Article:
We’ve been working with clients in the non-profit sector for many years, and I’d be lying if I said that I didn’t find it enjoyable. I think charities do wonderful work, and it’s important that we do more to support them as a community. It’s vital to the partnership of the community that charities are sustained and supported by everyone, and because we at Cocode Designs believe this, we make sure we lead by example and support charities ourselves.
When most people think of charities they would support, they look at the larger (usually national or even multi-national) well-known charities. They look at the Oxfams, the Greenpeaces, the RSPCAs, the Cancer Research Trusts, but very few people look at the hundreds of charities working on their own doorstep. Smaller charities aren’t always as resourceful as profit-making businesses, and getting them access to the same playing field as your larger charities can be problematic. Because they don’t have the resources that larger charities do, being noticed is not always possible, so it’s understandable that your average Jo won’t have heard about your local cause unless it hits the front pages in some kind of scandal, and when the larger, more established charities are involved in the kind of scandal likely to grace the front pages of every tabloid in the country, it will likely affect the smaller charities too, either through reputation or through government oversight and governance changes. There may be stricter guidelines that unfairly impact the smaller charities, or there may just be a public anti-charity backlash that inevitably fizzles out after a few weeks once the reports have disappeared.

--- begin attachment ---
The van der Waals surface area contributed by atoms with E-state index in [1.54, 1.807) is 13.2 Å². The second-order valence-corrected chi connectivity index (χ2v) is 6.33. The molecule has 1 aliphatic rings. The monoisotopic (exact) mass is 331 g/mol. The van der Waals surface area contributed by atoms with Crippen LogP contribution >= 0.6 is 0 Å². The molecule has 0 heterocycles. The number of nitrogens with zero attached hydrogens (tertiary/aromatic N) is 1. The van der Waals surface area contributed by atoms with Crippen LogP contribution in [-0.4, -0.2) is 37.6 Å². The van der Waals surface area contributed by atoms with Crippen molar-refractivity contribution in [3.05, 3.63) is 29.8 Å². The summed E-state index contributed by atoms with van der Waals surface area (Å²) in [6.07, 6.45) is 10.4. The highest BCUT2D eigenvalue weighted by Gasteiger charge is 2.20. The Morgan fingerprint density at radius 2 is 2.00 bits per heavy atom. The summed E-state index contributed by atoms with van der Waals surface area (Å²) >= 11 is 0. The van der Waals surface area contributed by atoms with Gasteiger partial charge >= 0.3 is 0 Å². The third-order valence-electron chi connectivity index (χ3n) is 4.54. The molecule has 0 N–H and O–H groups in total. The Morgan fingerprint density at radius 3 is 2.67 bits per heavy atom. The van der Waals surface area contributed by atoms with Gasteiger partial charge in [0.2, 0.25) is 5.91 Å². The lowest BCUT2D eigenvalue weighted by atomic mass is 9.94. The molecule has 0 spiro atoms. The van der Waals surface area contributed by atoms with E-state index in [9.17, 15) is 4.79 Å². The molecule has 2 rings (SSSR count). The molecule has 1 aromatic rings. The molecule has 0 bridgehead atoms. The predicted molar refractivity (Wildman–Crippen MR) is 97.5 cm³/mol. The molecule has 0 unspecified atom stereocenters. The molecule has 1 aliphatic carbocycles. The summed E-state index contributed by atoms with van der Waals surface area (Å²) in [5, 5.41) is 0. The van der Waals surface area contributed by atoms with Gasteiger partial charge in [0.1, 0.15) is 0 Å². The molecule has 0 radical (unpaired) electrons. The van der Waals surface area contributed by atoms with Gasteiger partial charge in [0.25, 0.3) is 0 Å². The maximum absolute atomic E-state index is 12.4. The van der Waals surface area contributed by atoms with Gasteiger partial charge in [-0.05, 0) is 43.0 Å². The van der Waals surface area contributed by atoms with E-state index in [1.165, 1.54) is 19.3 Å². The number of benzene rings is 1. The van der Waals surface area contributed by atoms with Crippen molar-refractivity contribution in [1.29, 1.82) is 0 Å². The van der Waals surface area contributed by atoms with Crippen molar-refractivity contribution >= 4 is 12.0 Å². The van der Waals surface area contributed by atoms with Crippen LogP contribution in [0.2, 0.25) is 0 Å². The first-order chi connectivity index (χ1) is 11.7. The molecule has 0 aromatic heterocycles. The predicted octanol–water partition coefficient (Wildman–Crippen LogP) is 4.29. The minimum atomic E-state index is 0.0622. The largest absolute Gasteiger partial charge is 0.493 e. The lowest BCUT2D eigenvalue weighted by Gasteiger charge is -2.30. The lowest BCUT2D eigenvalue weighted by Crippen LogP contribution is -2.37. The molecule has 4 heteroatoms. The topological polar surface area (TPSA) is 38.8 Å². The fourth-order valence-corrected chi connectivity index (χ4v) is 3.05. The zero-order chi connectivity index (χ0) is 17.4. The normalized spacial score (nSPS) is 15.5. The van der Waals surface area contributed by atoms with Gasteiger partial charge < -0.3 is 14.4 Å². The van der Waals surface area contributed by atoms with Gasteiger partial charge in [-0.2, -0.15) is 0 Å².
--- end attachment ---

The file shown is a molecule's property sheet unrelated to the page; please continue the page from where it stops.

We know profit-making enterprises can struggle in the marketing arena too, especially when you start out, but I think it’s unlikely that you’ll continue to have these issues as a business for the long-term. From my experiences, small charities tend to continue having issues for a long time as the lack of resources for marketing and such tend to stick around as they prioritise providing essential services to service users. In addition, profit-making entities usually bring a marketing executive on board to coordinate their promotional activities at some point in their development, but charities can’t always afford that luxury. Literally. Funds for charities are becoming more and more restricted, and promotion ends up being the last thing on their agenda.
In this post, we’re going to take a look at the tools we use to get our non-profit clients active online. These are things that are specific for non-profits and charities, or services that we think would benefit them greatly, although they do all have a paid tier for businesses if you wish to sign up and benefit from their services too.
Just to note: we are not being sponsored by any of these companies, although in the interest of full disclosure, this post was brought about by us getting charity web hosting services by our new web host Kualo, so let’s jump into that first.
Website (and hosting)
A well-designed website sets any business apart from their rivals, and a charity is no exception. If you want to be seen as competitive with the larger charities, you need to be able to promote your organisation, and online promotion is usually a very cost-effective way of doing this.
We’re going to assume that you have a website, or are planning one at least. We have ideas on what makes a good website for a charity, but so do many other people, so we’re going to step back from this one for now.
However, we do need to talk about hosting. Websites need to be hosted, and it is an ongoing cost for organisations to consider. For small charities, getting hosting as cheap as possible can be a good cost-saving measure, especially in the short term.